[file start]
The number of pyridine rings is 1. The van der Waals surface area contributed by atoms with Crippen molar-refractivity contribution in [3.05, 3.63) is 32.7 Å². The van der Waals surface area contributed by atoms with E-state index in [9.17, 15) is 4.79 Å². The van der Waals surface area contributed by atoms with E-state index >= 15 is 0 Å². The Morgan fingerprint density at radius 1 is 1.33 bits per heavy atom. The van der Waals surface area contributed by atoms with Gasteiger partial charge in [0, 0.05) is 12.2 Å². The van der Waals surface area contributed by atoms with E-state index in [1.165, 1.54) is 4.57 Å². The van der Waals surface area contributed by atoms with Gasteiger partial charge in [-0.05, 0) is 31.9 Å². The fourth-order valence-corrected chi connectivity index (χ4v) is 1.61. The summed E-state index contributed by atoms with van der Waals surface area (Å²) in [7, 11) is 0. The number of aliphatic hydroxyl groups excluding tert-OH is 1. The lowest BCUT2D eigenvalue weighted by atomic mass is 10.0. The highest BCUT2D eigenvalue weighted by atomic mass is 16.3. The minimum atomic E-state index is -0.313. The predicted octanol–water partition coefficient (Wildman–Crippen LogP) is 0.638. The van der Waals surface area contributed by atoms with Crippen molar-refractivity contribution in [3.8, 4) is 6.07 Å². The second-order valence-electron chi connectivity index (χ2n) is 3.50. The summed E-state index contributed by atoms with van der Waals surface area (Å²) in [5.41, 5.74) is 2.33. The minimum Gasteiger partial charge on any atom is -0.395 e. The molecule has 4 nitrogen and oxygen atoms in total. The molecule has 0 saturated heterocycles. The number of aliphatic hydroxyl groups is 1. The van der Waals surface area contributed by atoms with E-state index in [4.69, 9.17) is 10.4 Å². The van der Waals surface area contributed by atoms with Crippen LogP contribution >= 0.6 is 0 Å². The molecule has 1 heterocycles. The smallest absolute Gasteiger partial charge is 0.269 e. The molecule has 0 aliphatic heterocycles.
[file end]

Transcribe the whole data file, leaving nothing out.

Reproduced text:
The number of pyridine rings is 1. The van der Waals surface area contributed by atoms with Crippen molar-refractivity contribution in [3.05, 3.63) is 32.7 Å². The van der Waals surface area contributed by atoms with E-state index in [9.17, 15) is 4.79 Å². The van der Waals surface area contributed by atoms with E-state index >= 15 is 0 Å². The Morgan fingerprint density at radius 1 is 1.33 bits per heavy atom. The van der Waals surface area contributed by atoms with Gasteiger partial charge in [0, 0.05) is 12.2 Å². The van der Waals surface area contributed by atoms with E-state index in [1.165, 1.54) is 4.57 Å². The van der Waals surface area contributed by atoms with Gasteiger partial charge in [-0.05, 0) is 31.9 Å². The fourth-order valence-corrected chi connectivity index (χ4v) is 1.61. The summed E-state index contributed by atoms with van der Waals surface area (Å²) in [7, 11) is 0. The number of aliphatic hydroxyl groups excluding tert-OH is 1. The lowest BCUT2D eigenvalue weighted by atomic mass is 10.0. The highest BCUT2D eigenvalue weighted by atomic mass is 16.3. The minimum atomic E-state index is -0.313. The predicted octanol–water partition coefficient (Wildman–Crippen LogP) is 0.638. The van der Waals surface area contributed by atoms with Crippen molar-refractivity contribution in [3.8, 4) is 6.07 Å². The second-order valence-electron chi connectivity index (χ2n) is 3.50. The summed E-state index contributed by atoms with van der Waals surface area (Å²) in [5.41, 5.74) is 2.33. The minimum Gasteiger partial charge on any atom is -0.395 e. The molecule has 4 nitrogen and oxygen atoms in total. The molecule has 0 saturated heterocycles. The number of aliphatic hydroxyl groups is 1. The van der Waals surface area contributed by atoms with E-state index in [4.69, 9.17) is 10.4 Å². The van der Waals surface area contributed by atoms with Crippen LogP contribution >= 0.6 is 0 Å². The molecule has 1 heterocycles. The smallest absolute Gasteiger partial charge is 0.269 e. The molecule has 0 aliphatic heterocycles.